The $3 billion economic contribution made by Christian communities to Israel and surrounding regions remains under “grave threat”, according to a new report.
A combination of philanthropic resources and other investments, especially in “humanitarian” fields such as education and health, brings the total benefit to the region’s economy from its Christian communities to $3 billion.
Launched in Westminister Abbey, Defeating Minority Exclusion and Unlocking Potential: Christianity in the Holy Land represents the latest initiative by the International Community of the Holy Sepulchre (ICoHS) to provide practical assistance to Christians living in Israel, Palestine and Jordan.
Among the report’s suggestions are the creation of “high tech start up hubs” to encourage and coordinate international investment amongst Christians living in the Holy Land.
Speaking remotely to an audience of parliamentarians, campaigners and media figures, the Latin Patriarch of Jerusalem, Archbishop Pierbattista Pizzaballa, extended his personal blessing to the initiative. In this, he was joined by several other Church leaders, including Fr Francesco Patton, Custos of the Holy Land, and Hosam Naoum, Anglican Archbishop in Jerusalem.
Speaking in person at the event, Coptic Orthodox Archishop Anba Angaelos emphasised the importance of defending religious freedom for adherents of all faiths and none, alongside economic and social support for vulnerable communities.
Professor Francis Davis and Dr Georgios Tsourous, the report’s co-authors, stated that the “combination of rootedness, entrepreneurial agency, human solidarity, and vulnerable minority status” make the Christian community in the Holy Land “an intensively creative” one.
Christian tourism in the region provides over $3 billion to the economy of Israel alone, with Christians comprising 53 per cent of incoming tourism flights to the middle eastern nation. The future of Christians in Israel, Jordan and Palestine, was, however, “more vulnerable than it needs to be” in the words of Professor Davis, in part because their contribution had been “massively underestimated”.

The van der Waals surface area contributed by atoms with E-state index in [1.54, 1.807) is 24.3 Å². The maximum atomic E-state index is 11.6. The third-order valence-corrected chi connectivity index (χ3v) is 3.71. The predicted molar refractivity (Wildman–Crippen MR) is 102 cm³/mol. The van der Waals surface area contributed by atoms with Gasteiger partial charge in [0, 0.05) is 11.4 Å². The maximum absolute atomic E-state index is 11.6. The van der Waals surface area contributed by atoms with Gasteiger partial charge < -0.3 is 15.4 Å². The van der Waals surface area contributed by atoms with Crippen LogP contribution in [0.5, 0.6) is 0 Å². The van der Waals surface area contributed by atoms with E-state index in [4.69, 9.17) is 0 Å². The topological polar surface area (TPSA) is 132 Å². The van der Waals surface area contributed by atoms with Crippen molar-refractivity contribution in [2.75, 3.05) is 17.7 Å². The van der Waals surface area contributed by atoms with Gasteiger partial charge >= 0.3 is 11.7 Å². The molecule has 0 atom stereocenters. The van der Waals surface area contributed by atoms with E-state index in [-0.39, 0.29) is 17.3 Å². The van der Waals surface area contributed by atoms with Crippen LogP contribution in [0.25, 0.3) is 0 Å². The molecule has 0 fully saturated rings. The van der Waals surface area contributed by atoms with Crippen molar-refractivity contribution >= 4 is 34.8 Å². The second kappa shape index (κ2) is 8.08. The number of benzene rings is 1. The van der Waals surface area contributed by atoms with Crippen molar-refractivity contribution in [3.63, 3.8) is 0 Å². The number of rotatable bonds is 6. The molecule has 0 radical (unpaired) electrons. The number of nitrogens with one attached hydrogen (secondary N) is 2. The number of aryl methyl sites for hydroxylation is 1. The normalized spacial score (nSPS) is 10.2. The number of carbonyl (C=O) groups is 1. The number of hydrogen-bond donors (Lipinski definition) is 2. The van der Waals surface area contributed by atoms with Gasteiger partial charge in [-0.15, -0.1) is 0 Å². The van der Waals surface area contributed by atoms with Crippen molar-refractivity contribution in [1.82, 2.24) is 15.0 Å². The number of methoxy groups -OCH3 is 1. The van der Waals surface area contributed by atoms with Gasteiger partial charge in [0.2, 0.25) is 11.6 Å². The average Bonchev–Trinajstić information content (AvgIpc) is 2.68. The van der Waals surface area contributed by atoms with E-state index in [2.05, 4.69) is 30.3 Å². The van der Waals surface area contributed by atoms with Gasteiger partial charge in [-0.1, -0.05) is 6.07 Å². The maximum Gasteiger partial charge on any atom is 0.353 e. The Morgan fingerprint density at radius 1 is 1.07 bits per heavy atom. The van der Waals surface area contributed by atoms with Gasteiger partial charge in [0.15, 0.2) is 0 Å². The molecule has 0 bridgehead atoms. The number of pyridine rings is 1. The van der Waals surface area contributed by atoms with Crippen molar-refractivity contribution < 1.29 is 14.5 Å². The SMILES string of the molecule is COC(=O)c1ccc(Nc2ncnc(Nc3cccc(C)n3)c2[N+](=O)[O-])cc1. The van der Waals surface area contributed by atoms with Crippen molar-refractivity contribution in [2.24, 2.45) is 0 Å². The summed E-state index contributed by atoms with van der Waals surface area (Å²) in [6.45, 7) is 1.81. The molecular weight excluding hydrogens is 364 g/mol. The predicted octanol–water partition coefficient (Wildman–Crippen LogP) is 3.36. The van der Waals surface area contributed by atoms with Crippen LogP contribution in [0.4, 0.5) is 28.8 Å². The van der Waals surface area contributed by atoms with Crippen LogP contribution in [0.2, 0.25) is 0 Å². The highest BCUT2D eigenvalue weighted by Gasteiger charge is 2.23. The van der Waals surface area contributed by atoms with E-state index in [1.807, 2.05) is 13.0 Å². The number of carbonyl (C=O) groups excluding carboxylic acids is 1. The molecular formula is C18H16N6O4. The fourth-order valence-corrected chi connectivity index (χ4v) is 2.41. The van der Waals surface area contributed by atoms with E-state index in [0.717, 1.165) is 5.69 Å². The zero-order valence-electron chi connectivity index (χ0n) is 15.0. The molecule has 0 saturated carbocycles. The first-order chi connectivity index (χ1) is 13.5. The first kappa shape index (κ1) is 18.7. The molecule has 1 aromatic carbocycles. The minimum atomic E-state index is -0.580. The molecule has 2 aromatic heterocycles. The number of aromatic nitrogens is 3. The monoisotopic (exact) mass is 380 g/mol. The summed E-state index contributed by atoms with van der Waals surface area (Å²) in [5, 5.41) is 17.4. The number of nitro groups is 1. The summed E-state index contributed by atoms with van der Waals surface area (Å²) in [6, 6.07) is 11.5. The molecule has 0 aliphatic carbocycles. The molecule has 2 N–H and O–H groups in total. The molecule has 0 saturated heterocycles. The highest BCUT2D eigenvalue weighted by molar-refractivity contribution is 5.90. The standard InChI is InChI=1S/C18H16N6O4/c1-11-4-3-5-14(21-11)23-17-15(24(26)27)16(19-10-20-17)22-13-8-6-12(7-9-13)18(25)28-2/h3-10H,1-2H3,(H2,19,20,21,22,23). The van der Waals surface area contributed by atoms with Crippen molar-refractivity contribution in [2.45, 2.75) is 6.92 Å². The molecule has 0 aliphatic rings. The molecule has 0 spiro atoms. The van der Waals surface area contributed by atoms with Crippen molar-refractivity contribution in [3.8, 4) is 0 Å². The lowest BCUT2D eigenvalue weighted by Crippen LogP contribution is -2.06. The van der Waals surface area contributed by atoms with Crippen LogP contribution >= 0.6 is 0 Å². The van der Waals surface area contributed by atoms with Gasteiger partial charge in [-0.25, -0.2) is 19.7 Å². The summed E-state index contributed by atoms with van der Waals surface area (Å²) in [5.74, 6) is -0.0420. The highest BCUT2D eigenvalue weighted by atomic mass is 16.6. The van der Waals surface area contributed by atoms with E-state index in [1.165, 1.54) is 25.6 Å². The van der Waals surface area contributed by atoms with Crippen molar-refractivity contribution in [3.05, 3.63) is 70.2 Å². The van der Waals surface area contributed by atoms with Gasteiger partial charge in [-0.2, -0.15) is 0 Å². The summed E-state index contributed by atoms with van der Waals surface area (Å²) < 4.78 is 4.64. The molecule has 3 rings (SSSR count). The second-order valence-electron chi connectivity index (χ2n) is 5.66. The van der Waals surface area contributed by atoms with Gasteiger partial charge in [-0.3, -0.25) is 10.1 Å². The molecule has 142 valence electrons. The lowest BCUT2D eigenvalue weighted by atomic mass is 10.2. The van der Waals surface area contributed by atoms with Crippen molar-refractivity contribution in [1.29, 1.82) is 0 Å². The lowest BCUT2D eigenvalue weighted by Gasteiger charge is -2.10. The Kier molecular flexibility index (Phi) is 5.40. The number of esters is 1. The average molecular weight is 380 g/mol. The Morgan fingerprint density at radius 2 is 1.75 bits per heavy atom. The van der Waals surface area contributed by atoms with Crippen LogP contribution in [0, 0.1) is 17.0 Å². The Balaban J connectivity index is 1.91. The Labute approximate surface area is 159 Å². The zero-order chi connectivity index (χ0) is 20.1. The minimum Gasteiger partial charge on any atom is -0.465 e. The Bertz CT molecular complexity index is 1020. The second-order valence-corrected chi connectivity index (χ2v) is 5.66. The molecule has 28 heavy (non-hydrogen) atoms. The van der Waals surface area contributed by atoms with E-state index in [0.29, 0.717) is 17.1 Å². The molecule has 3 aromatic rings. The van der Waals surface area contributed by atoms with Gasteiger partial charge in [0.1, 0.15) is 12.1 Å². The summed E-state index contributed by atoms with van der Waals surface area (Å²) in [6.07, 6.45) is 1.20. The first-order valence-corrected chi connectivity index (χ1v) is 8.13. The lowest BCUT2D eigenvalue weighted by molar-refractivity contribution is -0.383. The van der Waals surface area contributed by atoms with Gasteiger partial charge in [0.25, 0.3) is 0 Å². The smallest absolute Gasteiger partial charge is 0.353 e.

The position of Christians in the Holy Land has become increasingly marginal over the last few decades, with believers reporting “mistreatment on religious grounds” and feeling “threatened by abusive behaviour,” according to the report. Discrimination and a lack of funding compounds the risk of outwards migration and a continued decline in the number of Christians in the region, with 36% of Palestinian Christians considering leaving the region permanently.
In response to these achievements – and challenges – the report proposes a raft of policy changes and international initiatives to build a secure future for the Holy Land’s Christian communities.
Although dwarfed by other religious groups – Palestine contains only around 50,000 Christians, Israel around 150,000, and Jordan 250,000 – Christianity in the region has a unique public and diplomatic significance, the authors added.
Calls for further investment and support are likely to be welcomed by residents of the Holy Land, which was especially hard-hit during the pandemic, as lockdown restrictions prompted a collapse in the critically important tourism industry. The gravity of this financial crisis amongst Palestinian Christians prompted a special appeal for donations last year.